Review: Assassin’s Apprentice

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This is a book by Robin Hobb that came out in 1995. It is part of a series of books names the ‘Farseer Trilogy’, named after the surname of the main character.

This story is set in a fantasy land named ‘The Six Duchies’, and tells the life story of a young man named Fitz who happens to be the bastard son of a prince. The story is told in narrative style by an old man who seems to be Fitz in his final years, and thus benefits from hindsight as well as help highlight important plot points we might otherwise miss. The story follows him from the time he is six years old and continues until he is almost a grown man. We see his life change due to circumstances that are beyond his control, we see him struggle to find a place in a land where he is shunned for his bastard birth, and we see him develop as a character bit by bit and get invested in him emotionally. By the of the story Fitz is a complex young man we can sympathize with despite his career choice. Hobb did a great job with this character.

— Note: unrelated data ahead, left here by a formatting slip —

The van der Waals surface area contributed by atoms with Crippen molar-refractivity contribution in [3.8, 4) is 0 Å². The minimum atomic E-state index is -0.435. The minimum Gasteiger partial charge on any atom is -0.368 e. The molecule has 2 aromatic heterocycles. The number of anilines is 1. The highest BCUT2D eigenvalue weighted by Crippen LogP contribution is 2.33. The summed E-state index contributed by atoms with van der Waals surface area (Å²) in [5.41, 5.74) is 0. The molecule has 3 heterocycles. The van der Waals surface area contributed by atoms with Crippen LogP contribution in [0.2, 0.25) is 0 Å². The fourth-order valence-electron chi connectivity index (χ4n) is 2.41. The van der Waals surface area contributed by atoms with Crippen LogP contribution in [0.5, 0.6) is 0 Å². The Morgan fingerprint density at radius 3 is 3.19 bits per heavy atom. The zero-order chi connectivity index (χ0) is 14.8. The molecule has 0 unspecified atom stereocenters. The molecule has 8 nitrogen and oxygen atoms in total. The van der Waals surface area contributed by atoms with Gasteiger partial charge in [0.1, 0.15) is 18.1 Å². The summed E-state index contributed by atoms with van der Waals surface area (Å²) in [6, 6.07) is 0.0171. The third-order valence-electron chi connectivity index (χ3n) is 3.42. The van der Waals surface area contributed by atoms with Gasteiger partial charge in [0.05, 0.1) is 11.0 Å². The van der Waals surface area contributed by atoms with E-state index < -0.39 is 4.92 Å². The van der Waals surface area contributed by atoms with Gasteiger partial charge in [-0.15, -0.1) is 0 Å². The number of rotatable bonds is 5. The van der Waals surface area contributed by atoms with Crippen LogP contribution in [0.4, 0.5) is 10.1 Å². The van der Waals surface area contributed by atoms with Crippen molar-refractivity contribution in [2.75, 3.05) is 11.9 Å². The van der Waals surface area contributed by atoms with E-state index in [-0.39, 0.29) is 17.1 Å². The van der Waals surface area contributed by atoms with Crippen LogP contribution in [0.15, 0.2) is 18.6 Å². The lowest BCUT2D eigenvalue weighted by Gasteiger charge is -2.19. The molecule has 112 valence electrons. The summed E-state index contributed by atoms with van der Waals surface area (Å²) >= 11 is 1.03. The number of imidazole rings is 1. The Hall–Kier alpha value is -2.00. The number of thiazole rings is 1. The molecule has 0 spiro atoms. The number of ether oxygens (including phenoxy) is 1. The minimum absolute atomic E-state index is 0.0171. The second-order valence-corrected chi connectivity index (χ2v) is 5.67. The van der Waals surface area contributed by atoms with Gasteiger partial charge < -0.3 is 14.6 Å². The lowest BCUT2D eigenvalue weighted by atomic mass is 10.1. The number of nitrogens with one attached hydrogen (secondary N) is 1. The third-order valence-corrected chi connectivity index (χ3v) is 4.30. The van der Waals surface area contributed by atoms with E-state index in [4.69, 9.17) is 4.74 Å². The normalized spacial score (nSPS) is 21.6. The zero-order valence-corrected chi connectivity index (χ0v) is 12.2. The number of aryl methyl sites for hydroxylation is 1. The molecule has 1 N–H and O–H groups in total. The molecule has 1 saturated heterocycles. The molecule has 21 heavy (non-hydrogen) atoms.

He also did a great job in presenting the story from the point of view of the people of the world. The focus of the story isn’t in the crisis the kingdom goes through, it’s how the characters deal with the crisis. It lacks the epic sweep of the usual fantasy series, but is no less interesting.

Like in any fantasy world, magic plays a role in this one, but the presence of magic in the setting is subtle and devious, the majority of the populace doesn’t even know it exists, and it’s not easy to spot it’s influence in the world. But when it does get used, the consequences are far reaching.

I give this book two thumbs up and recommend it to any reader of fantasy looking for a new book to read.

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